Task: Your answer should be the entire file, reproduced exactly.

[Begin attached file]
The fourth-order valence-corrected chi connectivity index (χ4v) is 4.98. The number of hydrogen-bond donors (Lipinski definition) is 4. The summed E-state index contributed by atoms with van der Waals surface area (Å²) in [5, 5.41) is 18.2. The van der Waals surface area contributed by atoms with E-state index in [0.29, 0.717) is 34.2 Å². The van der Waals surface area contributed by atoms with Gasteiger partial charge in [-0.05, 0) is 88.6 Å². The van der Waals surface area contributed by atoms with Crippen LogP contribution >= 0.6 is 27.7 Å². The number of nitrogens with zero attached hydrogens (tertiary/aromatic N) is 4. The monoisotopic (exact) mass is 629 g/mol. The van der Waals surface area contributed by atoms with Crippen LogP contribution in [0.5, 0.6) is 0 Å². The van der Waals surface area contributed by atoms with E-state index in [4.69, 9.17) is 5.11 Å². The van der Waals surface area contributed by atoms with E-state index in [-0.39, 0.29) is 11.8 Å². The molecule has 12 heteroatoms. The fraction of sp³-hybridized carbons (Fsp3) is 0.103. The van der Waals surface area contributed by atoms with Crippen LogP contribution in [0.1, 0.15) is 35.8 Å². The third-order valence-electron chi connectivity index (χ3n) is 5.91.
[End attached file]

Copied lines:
The fourth-order valence-corrected chi connectivity index (χ4v) is 4.98. The number of hydrogen-bond donors (Lipinski definition) is 4. The summed E-state index contributed by atoms with van der Waals surface area (Å²) in [5, 5.41) is 18.2. The van der Waals surface area contributed by atoms with E-state index in [0.29, 0.717) is 34.2 Å². The van der Waals surface area contributed by atoms with Gasteiger partial charge in [-0.05, 0) is 88.6 Å². The van der Waals surface area contributed by atoms with Crippen LogP contribution >= 0.6 is 27.7 Å². The number of nitrogens with zero attached hydrogens (tertiary/aromatic N) is 4. The monoisotopic (exact) mass is 629 g/mol. The van der Waals surface area contributed by atoms with Crippen LogP contribution in [0.5, 0.6) is 0 Å². The van der Waals surface area contributed by atoms with E-state index in [4.69, 9.17) is 5.11 Å². The van der Waals surface area contributed by atoms with E-state index in [-0.39, 0.29) is 11.8 Å². The molecule has 12 heteroatoms. The fraction of sp³-hybridized carbons (Fsp3) is 0.103. The van der Waals surface area contributed by atoms with Crippen LogP contribution in [0.1, 0.15) is 35.8 Å². The third-order valence-electron chi connectivity index (χ3n) is 5.91.